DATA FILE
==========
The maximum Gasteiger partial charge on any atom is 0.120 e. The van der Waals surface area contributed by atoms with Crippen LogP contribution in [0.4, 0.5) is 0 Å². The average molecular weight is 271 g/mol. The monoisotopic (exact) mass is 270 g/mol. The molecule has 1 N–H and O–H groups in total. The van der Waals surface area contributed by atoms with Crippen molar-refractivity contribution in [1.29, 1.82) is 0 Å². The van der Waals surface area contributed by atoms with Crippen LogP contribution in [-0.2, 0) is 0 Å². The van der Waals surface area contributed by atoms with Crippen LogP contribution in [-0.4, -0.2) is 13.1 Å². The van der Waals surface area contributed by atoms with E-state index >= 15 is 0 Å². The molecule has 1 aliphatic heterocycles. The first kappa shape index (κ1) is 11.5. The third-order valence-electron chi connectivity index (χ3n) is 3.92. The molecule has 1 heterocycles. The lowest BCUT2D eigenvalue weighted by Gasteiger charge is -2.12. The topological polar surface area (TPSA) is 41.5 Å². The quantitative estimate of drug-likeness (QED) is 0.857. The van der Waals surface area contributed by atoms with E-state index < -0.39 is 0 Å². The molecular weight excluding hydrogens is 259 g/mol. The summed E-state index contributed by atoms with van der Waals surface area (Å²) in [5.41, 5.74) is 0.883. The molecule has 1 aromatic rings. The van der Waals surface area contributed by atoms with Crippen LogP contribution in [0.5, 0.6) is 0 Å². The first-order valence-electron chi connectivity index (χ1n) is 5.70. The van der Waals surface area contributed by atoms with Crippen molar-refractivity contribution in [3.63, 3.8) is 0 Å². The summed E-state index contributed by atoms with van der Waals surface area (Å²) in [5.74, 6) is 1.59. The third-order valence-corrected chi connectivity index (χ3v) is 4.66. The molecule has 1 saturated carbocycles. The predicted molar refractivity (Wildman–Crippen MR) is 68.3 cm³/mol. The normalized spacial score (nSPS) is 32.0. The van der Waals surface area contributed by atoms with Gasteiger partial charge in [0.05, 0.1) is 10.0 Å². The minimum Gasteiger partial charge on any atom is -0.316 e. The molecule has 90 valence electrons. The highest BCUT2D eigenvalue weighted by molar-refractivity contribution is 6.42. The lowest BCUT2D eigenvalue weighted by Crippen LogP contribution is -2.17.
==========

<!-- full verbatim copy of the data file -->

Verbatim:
The maximum Gasteiger partial charge on any atom is 0.120 e. The van der Waals surface area contributed by atoms with Crippen LogP contribution in [0.4, 0.5) is 0 Å². The average molecular weight is 271 g/mol. The monoisotopic (exact) mass is 270 g/mol. The molecule has 1 N–H and O–H groups in total. The van der Waals surface area contributed by atoms with Crippen molar-refractivity contribution in [1.29, 1.82) is 0 Å². The van der Waals surface area contributed by atoms with Crippen LogP contribution in [-0.2, 0) is 0 Å². The van der Waals surface area contributed by atoms with Crippen LogP contribution in [-0.4, -0.2) is 13.1 Å². The van der Waals surface area contributed by atoms with E-state index >= 15 is 0 Å². The molecule has 1 aliphatic heterocycles. The first kappa shape index (κ1) is 11.5. The third-order valence-electron chi connectivity index (χ3n) is 3.92. The molecule has 1 heterocycles. The lowest BCUT2D eigenvalue weighted by Gasteiger charge is -2.12. The topological polar surface area (TPSA) is 41.5 Å². The quantitative estimate of drug-likeness (QED) is 0.857. The van der Waals surface area contributed by atoms with E-state index < -0.39 is 0 Å². The molecular weight excluding hydrogens is 259 g/mol. The summed E-state index contributed by atoms with van der Waals surface area (Å²) in [5.41, 5.74) is 0.883. The molecule has 1 aromatic rings. The van der Waals surface area contributed by atoms with Crippen LogP contribution in [0.5, 0.6) is 0 Å². The first-order valence-electron chi connectivity index (χ1n) is 5.70. The van der Waals surface area contributed by atoms with Crippen molar-refractivity contribution in [3.63, 3.8) is 0 Å². The summed E-state index contributed by atoms with van der Waals surface area (Å²) in [5.74, 6) is 1.59. The third-order valence-corrected chi connectivity index (χ3v) is 4.66. The molecule has 1 saturated carbocycles. The predicted molar refractivity (Wildman–Crippen MR) is 68.3 cm³/mol. The normalized spacial score (nSPS) is 32.0. The van der Waals surface area contributed by atoms with Gasteiger partial charge in [0.05, 0.1) is 10.0 Å². The minimum Gasteiger partial charge on any atom is -0.316 e. The molecule has 90 valence electrons. The highest BCUT2D eigenvalue weighted by molar-refractivity contribution is 6.42. The lowest BCUT2D eigenvalue weighted by Crippen LogP contribution is -2.17.